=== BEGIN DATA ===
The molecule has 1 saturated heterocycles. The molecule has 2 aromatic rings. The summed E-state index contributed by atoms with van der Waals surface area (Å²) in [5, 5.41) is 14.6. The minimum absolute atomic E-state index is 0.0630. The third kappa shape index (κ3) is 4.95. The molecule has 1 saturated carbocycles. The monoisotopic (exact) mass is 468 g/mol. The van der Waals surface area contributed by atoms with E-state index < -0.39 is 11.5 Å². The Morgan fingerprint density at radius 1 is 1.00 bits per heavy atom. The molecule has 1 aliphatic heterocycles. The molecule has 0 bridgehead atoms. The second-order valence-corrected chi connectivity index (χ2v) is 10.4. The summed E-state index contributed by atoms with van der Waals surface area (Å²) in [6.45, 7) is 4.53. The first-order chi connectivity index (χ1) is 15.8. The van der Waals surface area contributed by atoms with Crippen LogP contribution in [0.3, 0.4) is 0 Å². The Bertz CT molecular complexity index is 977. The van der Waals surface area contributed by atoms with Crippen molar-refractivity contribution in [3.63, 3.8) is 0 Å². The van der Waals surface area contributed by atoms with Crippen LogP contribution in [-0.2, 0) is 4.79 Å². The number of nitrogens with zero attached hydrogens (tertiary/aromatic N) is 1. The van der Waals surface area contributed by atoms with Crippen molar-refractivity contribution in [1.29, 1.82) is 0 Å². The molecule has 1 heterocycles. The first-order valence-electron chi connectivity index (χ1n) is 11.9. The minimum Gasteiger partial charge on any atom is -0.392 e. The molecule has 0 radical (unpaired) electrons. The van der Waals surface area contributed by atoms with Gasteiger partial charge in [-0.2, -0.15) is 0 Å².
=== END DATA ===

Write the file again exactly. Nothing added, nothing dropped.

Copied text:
The molecule has 1 saturated heterocycles. The molecule has 2 aromatic rings. The summed E-state index contributed by atoms with van der Waals surface area (Å²) in [5, 5.41) is 14.6. The minimum absolute atomic E-state index is 0.0630. The third kappa shape index (κ3) is 4.95. The molecule has 1 saturated carbocycles. The monoisotopic (exact) mass is 468 g/mol. The van der Waals surface area contributed by atoms with E-state index < -0.39 is 11.5 Å². The Morgan fingerprint density at radius 1 is 1.00 bits per heavy atom. The molecule has 1 aliphatic heterocycles. The molecule has 0 bridgehead atoms. The second-order valence-corrected chi connectivity index (χ2v) is 10.4. The summed E-state index contributed by atoms with van der Waals surface area (Å²) in [6.45, 7) is 4.53. The first-order chi connectivity index (χ1) is 15.8. The van der Waals surface area contributed by atoms with Crippen LogP contribution in [0.3, 0.4) is 0 Å². The Bertz CT molecular complexity index is 977. The van der Waals surface area contributed by atoms with Crippen molar-refractivity contribution in [3.63, 3.8) is 0 Å². The van der Waals surface area contributed by atoms with Crippen LogP contribution in [-0.2, 0) is 4.79 Å². The number of nitrogens with zero attached hydrogens (tertiary/aromatic N) is 1. The van der Waals surface area contributed by atoms with Crippen molar-refractivity contribution in [1.29, 1.82) is 0 Å². The molecule has 1 heterocycles. The first-order valence-electron chi connectivity index (χ1n) is 11.9. The minimum Gasteiger partial charge on any atom is -0.392 e. The molecule has 0 radical (unpaired) electrons. The van der Waals surface area contributed by atoms with Gasteiger partial charge in [-0.2, -0.15) is 0 Å².